Baltic Ring may soon become reality

  • 2006-10-04
  • Staff and wire reports
RIGA - The so-called Baltic Ring, a project designed back in 1996 to connect northern Europe's energy systems, was brought a step closer to reality after an agreement signed last week in Warsaw.

Lithuania and Poland signed a protocol of intent to begin work that would connect their electricity transmission grids and further integrate the Baltic's' electricity grid with that of "greater Europe." The document was signed during Lithuanian Economy Minister Vytas Navickas' visit with his Polish counterpart, Piotr Wozniak, in Warsaw.
The implementation of this project will also materialize the idea of the Baltic Ring - a common free energy market based on regional energy systems around the Baltic Sea, which will ensure the safer functioning of Lithuania's energy system," Navickas said.

"After a decade of discussions we have finally made the first real step towards the integration of Lithuania's energy system into the common energy market of the European Union," Navickas said.
"Power grid operators in both countries will set up a project task group, which will analyze the economic and technical aspects of the project and give recommendations on the best approach for the implementation of the project," he added.
Still, funding for the energy bridge, which is estimated to cost about 1 billion litas (289.9 million euros), is still unclear.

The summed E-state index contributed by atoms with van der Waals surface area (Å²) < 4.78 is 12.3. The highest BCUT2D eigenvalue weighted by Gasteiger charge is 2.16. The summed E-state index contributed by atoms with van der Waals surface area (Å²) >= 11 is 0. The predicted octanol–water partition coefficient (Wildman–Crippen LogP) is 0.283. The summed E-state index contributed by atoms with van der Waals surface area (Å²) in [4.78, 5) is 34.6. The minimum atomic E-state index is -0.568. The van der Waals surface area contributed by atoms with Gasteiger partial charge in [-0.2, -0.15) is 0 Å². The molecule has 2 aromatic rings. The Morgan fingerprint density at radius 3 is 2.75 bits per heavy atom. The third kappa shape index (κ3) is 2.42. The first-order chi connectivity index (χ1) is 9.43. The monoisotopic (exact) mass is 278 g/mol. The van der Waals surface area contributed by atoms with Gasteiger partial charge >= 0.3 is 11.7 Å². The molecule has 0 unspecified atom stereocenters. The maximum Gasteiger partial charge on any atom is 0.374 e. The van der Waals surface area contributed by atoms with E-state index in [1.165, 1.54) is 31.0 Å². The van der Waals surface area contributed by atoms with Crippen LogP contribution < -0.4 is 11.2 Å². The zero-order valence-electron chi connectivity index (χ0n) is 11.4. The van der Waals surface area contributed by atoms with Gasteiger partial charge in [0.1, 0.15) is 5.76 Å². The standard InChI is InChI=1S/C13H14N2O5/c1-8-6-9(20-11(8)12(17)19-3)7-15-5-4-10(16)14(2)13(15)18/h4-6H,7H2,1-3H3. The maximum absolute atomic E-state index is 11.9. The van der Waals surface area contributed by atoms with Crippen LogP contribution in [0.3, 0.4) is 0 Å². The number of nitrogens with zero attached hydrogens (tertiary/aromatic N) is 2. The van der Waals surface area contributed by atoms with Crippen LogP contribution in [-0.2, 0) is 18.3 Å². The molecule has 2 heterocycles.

Poland and Lithuania also agreed to monitor Lithuania's policy in the area of nuclear energy development and the declared EU financial commitment for the closure of Lithuania's Ignalina Nuclear Power Plant.

To be sure, whether Lithuania builds another nuclear power plant is an integral part of the Baltic Ring project. Prospects for such a plant were the focus of a meeting between Foreign Minister Petras Vaitiekunas, and Estonia's Foreign Minister Urmas Paet in Tallinn on Sept. 26.
"Estonia is interested in the future of nuclear energy in Lithuania," Paet observed, adding that decisions needed to be made by the national power supplier Eesti Energia (Estonian Energy) "after economic gains from participation in the project are clear."
In the past, Estonian Prime Minster Ansip has given assurances of Estonia's support for all initiatives to ensure the region's energy security.

On March 8, a memorandum of intent was signed by the Energy companies of all of the Baltic states to construct a new nuclear plant at the Ignalina site. All sides are currently studying the details of cooperating in the construction of the new plant with a final decision predicted for November.
Vaitiekunas pointed out on Sept. 26 that besides Poland, Sweden and Canada have also shown interest in the Ignalina nuclear power plant project. In the past, France has also expressed interest.

With the agreement signed between Poland and Lithuania on Sept. 29, the completion of energy transmission lines between Estonia and Finland last week, and plans to lay a similar cable between Lithuania and Sweden, a future where the Baltic states are totally connected into the EU's common energy system is close to becoming a reality.
Lithuania believes that the construction of the power bridge between Poland and Lithuania could be launched in 2007 and completed in 2011. The Baltic Ring project has no predicted finish date.

The Baltic Ring began as a study between the existing members of Nordel, the body that governs co-operation between the electrical transmission system operators in Denmark, Finland, Iceland, Norway and Sweden.